GALACTOSEMIA – Definition, Diagnosis and Treatment
Normally lactose present in milk is converted into glucose and galactose by intestinal lactase. Galactose is absorbed and converted to glucose in the liver. Conversion into glucose is defective in galactosemia and hence the concentration of galactose-1-phosphate and galactose increase in blood and tissues such as liver, brain, kidneys, intestines, and lens.
Galactosemia is transmitted as an autosomal recessive trait. In the fully developed form, classical galactosemia presents with cataract, mental retardation, hepatic cirrhosis, and death in early life. The enzyme galactose-1-phosphate uridyl transferase is deficient. The severe form manifests within a few days of birth with intolerance to milk, vomiting, refusal to feed, and failure to thrive. Jaundice, hepatomegaly, and hepatic dysfunction develop early. Cataracts develop within weeks or months. As the child grows up, mental deficiency becomes evident. Recurrent bacterial infections (E. coli) are common and may be fatal.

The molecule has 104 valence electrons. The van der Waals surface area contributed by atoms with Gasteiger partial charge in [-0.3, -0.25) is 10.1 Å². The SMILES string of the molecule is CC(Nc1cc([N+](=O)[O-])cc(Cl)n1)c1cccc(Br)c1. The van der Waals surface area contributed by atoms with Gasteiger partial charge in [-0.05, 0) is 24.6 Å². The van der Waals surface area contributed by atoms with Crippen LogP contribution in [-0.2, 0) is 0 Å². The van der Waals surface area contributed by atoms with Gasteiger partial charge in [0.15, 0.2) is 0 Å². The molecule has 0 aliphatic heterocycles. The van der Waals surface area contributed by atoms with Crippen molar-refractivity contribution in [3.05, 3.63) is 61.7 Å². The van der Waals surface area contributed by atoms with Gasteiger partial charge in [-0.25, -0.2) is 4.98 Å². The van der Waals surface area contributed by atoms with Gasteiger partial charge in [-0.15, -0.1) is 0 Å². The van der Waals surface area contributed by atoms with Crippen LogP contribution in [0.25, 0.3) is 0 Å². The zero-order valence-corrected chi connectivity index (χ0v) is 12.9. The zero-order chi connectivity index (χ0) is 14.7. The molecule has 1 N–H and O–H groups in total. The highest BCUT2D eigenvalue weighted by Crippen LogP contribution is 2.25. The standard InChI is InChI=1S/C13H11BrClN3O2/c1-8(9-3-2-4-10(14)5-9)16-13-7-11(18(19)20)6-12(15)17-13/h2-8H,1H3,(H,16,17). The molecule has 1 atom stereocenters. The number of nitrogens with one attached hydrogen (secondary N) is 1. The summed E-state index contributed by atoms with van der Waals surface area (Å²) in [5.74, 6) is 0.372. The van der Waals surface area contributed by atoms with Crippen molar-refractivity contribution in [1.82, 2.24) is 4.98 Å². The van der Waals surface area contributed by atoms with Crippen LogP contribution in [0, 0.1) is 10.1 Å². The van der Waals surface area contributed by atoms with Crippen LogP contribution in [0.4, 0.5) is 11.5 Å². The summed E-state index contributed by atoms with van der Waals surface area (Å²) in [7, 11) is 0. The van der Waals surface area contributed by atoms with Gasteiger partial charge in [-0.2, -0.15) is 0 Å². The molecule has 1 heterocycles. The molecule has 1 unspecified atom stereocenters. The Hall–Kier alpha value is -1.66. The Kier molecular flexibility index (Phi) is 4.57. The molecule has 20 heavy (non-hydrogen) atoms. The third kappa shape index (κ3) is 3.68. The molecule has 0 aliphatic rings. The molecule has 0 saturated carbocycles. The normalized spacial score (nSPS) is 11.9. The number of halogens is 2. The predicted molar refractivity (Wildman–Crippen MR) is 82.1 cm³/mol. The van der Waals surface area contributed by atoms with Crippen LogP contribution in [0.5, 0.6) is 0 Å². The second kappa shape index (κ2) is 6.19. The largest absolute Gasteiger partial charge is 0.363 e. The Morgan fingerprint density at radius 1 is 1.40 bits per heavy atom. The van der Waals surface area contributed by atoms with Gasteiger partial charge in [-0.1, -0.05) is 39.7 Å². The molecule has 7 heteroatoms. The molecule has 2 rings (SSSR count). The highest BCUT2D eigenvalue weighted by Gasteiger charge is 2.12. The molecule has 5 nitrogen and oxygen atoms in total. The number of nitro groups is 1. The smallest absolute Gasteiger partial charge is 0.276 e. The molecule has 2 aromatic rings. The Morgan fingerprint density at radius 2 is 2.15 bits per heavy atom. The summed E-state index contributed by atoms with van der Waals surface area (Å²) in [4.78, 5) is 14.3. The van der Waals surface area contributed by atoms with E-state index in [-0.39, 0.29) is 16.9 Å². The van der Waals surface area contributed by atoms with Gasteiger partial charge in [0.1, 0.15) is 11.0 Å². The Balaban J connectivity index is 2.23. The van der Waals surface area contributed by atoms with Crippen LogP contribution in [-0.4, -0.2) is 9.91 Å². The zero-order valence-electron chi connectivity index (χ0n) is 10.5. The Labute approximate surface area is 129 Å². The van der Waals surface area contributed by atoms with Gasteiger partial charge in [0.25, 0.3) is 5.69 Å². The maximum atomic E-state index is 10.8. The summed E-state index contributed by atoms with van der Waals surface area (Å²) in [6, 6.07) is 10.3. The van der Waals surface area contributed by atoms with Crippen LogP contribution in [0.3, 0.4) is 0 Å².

In the atypical form of galactosemia, the enzyme galactokinase is deficient. Galactokinase is required to convert galactose into galactose-1-phosphate and in its absence galactose accumulates in blood and tissues. The only complication in this disorder is cataract formation.
Urine shows galactose. Diagnosis is established by demonstrating the deficiency of galactose-1-phosphate uridyl transferase in erythrocytes.
Treatment consists of dietary measures to avoid milk and milk products, and these results in dramatic improvement. Even in advanced cases dietary management leads to regression of symptoms except the cataract.